Needles running in blacks, blues, and reds; Making a beautiful structure, entangled in threads!
Parsi embroidery is a unique part of India’s diverse textile heritage, often referred to as an amalgamation of cultures. This unique artistic tradition has its roots in Iran during the Bronze Age but with time it has drawn influences from European, Chinese, Persian, and Indian culture. Rapid urbanization and modernization have led to declining of many traditional Indian art forms and Parsi embroidery is one of them.
This lost art of embroidery has appeared again with sudden interest and now the most evident form of Parsi embroidery can be seen in Gara sarees. The embroidery on these sarees is an important part of the textile history of India. The embroidery uses various motifs to depict nature. To make a Gara sarees, an embroiderer takes around nine months, such is the intricacy and delicacy of this art. As a result of modernization, machine-embroideries came into action and hence the practicing of art vanished entirely.
In ancient times women carefully guarded their embroidery and craft traditions across history. This bridal shawl found 150 years ago from Iran has embroidery motifs so intricate that a magnifying glass would be required to see them. Parsi Zoroastrian embroidery carries on this tradition; while over the centuries it has amalgamated with Chinese style and symbol, Indian stitches, and later European design.
This art of embroidery saw various up gradations due to its migration. For example: In the picture below its child’s ‘Jhabla’ or tunic you can see an inter-crossing mythical Iranian bird – the ‘Simurgh’ as the central motif. With the Simurgh, you can see a pair of peacocks from the Indian tradition along with Persian floral designs creating a vivid ‘Gul-e’Bulbul’.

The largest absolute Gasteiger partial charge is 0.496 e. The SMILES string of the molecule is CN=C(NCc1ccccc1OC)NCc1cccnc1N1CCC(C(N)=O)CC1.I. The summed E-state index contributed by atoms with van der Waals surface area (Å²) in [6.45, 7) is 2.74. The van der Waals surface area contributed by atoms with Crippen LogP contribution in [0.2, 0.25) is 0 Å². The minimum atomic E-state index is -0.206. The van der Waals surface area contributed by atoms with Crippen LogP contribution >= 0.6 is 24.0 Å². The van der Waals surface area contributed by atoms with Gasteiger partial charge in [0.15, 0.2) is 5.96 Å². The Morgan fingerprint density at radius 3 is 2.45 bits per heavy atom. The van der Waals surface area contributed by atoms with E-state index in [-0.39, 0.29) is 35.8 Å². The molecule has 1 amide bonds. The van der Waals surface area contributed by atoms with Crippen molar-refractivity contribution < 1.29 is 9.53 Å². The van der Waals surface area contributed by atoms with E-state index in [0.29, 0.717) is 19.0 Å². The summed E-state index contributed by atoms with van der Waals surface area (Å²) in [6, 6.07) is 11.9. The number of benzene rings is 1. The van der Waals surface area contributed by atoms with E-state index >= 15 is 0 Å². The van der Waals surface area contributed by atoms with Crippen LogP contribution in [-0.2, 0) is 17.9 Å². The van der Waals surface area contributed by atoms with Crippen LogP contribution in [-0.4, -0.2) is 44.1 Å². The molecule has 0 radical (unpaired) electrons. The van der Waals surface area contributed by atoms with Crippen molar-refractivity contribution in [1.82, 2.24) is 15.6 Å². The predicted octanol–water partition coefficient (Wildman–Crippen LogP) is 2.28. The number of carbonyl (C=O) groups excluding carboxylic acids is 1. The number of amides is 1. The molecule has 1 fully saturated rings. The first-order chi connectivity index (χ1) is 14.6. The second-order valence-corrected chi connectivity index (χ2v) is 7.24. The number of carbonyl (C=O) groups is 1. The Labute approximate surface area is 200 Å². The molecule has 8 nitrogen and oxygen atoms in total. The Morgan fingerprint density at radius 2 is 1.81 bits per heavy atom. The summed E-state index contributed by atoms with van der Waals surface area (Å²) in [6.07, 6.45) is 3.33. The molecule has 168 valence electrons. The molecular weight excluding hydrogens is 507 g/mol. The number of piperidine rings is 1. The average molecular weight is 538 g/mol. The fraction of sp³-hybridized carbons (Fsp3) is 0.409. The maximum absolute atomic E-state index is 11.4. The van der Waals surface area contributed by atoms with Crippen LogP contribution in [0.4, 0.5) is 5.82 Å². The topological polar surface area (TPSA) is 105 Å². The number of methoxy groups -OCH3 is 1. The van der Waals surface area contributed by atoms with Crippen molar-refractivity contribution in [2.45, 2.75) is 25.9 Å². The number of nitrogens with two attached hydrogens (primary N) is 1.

The China connection with Persia was an overland trade link, this would change into a sea trade link with the later Indian Parsis. Soon Chinese yardage had developed into the 'Parsi Gara Sari' - yardage bound in a frame by a'Kor' or border on four sides. In this Gara, made as part of the Parzor revival of traditional motifs and embroidery, we see a continuing as well as contemporization of tradition. Parsi women had adopted the sari when they migrated from Iran to Sanjan, but to keep it distinct, wore their pleats on the right and made the 'Pallav' reach almost to the feet standing out indistinctly patterned embroidered garments.
In 2005 -2006 Parzor Foundation along with Textile Designer, Author, and Curator – Ashdeen Z. Lilaowala conducted a detailed research project on Zoroastrian Embroidery for the Ministry of Textiles. He traveled through Iran and researched the embroidery of Southern China. Parzor has documented several private Parsi embroidery collections in various cities of India and abroad. Today his brand ”Ashdeen” creates Designer Garas for textile enthusiasts across the world.